Vitamin D: This is found in milk and its products. Low Vitamin D is usually linked to colon and breast cancer. Although it is advisable to take milk to acquire Vitamin D, it should be well prepared to prevent other diseases like brucella.

“When boiling milk, let it boil up to four times, that is when it shops forming as though it is going to pour. Usually, when the milk heats for the first time, it forms and swells and sometimes, it spills; that is when people think it is ready but that is not true. Do this four times, the fourth time, it will just boil, it will not form, a sign that it is ready for consuming,” Kizito explained.

Omega 3 fatty acids: This can be got from fatty fish and cell fish. “Whenever we talk about these things, people think of taking dietary supplements but these are not in their natural forms. For these anti-carcinogens to work, you have to take them in their natural forms so, eat fish,” says Kizito.

Turmeric: This is a spice, yellow in colour and it is usually found in curry powder. “Not all curry powders have this spice so it is safe to consume powder from trusted or good manufacturers,” Kizito explains.

Catechins: This is found in green tea and it is known to stop the growth of cancer. “Research is still on-going about this. China is the largest consumer of green tea and its cancer rate is the lowest so there has to be some connection between tea and cancer although it is not conclusive,” Kizito says.


To prevent some of these carcinogens, there are a few things that people can do. Storing grains in dry places can be of a great help. “Let the cereals have enough sun,” Dr Okuku advises. For peanut butter, Kizito advises refrigeration to prevent the growth of this fungus.

Natural pest prevention methods: “Our grandparents also encountered pests but they did not have pesticides, they had natural ways of preventing pests. Ordinary and regular ways should be used to remove pests. The European market is now going organic which means that if you are interested in exporting foods to the European market, your food has to be grown naturally,” Kizito explained. He gave an example of mixing ash with the soil to prevent pests from attacking the crops.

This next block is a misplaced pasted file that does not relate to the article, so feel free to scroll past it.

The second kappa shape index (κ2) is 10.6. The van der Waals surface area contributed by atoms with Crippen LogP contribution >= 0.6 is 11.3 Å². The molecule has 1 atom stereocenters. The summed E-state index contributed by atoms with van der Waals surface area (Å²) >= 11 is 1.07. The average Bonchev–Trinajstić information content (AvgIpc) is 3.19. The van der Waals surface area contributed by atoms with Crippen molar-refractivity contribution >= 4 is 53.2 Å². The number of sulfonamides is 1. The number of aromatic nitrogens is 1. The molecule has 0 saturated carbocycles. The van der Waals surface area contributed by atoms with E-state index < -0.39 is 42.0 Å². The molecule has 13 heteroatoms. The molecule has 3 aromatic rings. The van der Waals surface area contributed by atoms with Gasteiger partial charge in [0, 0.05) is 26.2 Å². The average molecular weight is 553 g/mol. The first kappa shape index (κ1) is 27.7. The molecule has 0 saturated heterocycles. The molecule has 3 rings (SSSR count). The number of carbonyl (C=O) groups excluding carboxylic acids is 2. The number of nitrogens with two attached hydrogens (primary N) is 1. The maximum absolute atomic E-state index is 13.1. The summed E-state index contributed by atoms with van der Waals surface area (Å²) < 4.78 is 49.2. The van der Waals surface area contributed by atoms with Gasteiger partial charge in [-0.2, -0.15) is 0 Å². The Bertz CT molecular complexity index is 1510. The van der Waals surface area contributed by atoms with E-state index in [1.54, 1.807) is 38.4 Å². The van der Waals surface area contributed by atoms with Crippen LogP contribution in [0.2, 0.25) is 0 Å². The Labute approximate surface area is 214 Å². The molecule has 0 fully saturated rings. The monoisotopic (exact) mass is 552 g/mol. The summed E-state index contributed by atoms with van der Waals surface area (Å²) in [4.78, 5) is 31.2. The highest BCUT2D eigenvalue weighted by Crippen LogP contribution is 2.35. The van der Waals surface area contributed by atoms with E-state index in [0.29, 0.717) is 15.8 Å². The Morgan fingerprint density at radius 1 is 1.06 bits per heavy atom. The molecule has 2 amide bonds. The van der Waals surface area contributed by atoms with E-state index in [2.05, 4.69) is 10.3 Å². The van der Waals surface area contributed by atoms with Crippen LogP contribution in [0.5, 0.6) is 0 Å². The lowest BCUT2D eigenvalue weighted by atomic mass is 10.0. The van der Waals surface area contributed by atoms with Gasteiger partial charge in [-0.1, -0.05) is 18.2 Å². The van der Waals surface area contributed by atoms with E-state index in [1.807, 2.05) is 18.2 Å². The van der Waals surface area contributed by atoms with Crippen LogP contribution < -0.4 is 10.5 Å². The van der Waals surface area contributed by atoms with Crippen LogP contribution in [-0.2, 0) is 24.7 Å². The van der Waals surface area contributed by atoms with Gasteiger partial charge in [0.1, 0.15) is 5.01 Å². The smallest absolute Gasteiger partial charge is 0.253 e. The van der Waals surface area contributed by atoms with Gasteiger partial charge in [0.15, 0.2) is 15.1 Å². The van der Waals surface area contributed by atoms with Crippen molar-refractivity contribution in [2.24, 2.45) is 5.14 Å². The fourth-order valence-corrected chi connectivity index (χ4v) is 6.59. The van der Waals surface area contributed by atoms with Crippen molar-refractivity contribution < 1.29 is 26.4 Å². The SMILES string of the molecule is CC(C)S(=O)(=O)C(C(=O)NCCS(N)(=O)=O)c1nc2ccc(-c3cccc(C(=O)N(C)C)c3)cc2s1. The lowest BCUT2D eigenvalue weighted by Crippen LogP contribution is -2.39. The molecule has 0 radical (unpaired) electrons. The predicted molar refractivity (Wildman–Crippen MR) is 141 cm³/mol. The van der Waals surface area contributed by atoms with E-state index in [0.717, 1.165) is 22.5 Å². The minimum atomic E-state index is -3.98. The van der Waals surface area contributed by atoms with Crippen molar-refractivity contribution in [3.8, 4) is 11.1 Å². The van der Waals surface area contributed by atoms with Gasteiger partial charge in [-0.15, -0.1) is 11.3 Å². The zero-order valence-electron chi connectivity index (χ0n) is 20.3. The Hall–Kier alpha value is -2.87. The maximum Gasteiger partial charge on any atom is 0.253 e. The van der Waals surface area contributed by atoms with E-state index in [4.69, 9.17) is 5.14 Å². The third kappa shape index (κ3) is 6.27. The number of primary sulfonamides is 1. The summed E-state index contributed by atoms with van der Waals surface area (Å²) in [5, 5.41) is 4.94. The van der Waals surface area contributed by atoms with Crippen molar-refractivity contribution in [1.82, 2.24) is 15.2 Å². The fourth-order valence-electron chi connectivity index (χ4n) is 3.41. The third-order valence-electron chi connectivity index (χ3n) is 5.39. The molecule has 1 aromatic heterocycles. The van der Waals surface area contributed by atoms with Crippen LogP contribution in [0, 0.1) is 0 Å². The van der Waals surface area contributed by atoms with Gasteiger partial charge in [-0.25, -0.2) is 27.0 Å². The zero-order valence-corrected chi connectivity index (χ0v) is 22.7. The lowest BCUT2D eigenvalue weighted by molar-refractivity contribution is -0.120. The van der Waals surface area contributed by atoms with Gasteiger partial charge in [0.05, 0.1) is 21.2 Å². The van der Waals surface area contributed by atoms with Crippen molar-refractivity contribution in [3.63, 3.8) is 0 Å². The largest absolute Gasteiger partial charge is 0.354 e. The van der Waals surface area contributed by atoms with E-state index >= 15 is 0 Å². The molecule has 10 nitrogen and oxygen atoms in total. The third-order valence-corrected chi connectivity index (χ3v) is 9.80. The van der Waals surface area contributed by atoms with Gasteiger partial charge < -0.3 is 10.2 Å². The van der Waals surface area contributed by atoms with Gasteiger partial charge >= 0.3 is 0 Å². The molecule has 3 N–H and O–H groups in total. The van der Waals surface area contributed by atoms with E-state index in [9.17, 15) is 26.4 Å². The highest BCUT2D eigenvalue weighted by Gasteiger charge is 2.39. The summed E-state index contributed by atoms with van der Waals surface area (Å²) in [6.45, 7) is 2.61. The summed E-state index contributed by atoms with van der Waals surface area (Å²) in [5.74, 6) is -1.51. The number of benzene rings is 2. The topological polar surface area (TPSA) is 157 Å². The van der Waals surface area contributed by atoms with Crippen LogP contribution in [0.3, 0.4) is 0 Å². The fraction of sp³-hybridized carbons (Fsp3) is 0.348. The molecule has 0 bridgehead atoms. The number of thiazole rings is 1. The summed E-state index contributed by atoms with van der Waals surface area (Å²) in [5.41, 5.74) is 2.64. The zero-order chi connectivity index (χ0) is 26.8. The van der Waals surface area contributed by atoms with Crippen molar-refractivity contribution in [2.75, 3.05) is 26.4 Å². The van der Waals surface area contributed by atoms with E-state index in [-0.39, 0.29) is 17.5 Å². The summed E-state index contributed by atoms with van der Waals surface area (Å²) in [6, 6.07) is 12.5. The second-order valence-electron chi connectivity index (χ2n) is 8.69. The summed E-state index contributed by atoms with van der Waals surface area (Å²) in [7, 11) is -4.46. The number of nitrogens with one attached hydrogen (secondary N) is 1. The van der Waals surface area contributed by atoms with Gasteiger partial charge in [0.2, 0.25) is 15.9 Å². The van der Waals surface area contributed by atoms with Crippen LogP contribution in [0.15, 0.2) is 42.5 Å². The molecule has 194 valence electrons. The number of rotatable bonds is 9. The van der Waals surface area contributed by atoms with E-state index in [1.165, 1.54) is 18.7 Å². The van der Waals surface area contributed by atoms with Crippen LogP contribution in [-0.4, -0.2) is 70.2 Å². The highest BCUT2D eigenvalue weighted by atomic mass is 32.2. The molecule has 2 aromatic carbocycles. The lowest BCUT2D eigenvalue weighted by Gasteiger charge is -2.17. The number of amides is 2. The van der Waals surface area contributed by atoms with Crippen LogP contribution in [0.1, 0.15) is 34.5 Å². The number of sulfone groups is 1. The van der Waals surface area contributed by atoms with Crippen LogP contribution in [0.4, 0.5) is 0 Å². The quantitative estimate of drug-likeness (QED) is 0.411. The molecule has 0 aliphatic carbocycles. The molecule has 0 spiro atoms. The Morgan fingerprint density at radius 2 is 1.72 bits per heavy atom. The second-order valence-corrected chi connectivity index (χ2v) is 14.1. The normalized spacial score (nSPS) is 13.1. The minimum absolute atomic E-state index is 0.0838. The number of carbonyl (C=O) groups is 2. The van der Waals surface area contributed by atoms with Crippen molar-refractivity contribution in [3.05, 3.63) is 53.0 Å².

For reused oil, Kizito advises that it should be well cleaned and kept well. However, Mpiima advises that it should only be re-used thrice. “It is healthier to use cooking oil once but since it is not economical, oil should only be re-used at most thrice. After this, the oil usually turns dark and once it does, it should be discarded,” he advised.

Another option that is being explored is lifestyle change. This is in the form of a good diet, physical activity and lifestyle change (DPL) method of reducing cancer. “When people watch what they eat, do physicals and change their lifestyle, they will be able to fight against the increasing cases of cancer in the country,” Kizito says.


•Dr Okuku says different individuals react differently to toxins, foods and other things, therefore, for one to get cancer, it has to be over a long period of time.
•Tattoos do not have any effect on individuals and cannot cause cancer or be carcinogenic. “For something to be termed as carcinogenic, it has to have the capability to make a cell develop abnormally through mutation, later on becoming a cancer. If there has been no mutation in the cell, there is no cancer. If a tattoo leaves a wound that won’t heal, then it can be cancerous,” Dr Okuku explains.
•Most common cancers in Uganda in children are Burkitt lymphoma (cancer which starts in immune cells called B-cells) and Kaposi’s sarcoma (cancer of the skin), in women it is cervical and breast cancer and in men it is prostate cancer and Kaposi’s sarcoma. Dr Okuku says most of them are caused by untreated or recurring infections.
•Cancer is not contagious although the infections that cause it can be.
•To cure cancer faster, it has to be detected early through screening for example the pap smear for women going for cervical cancer screening.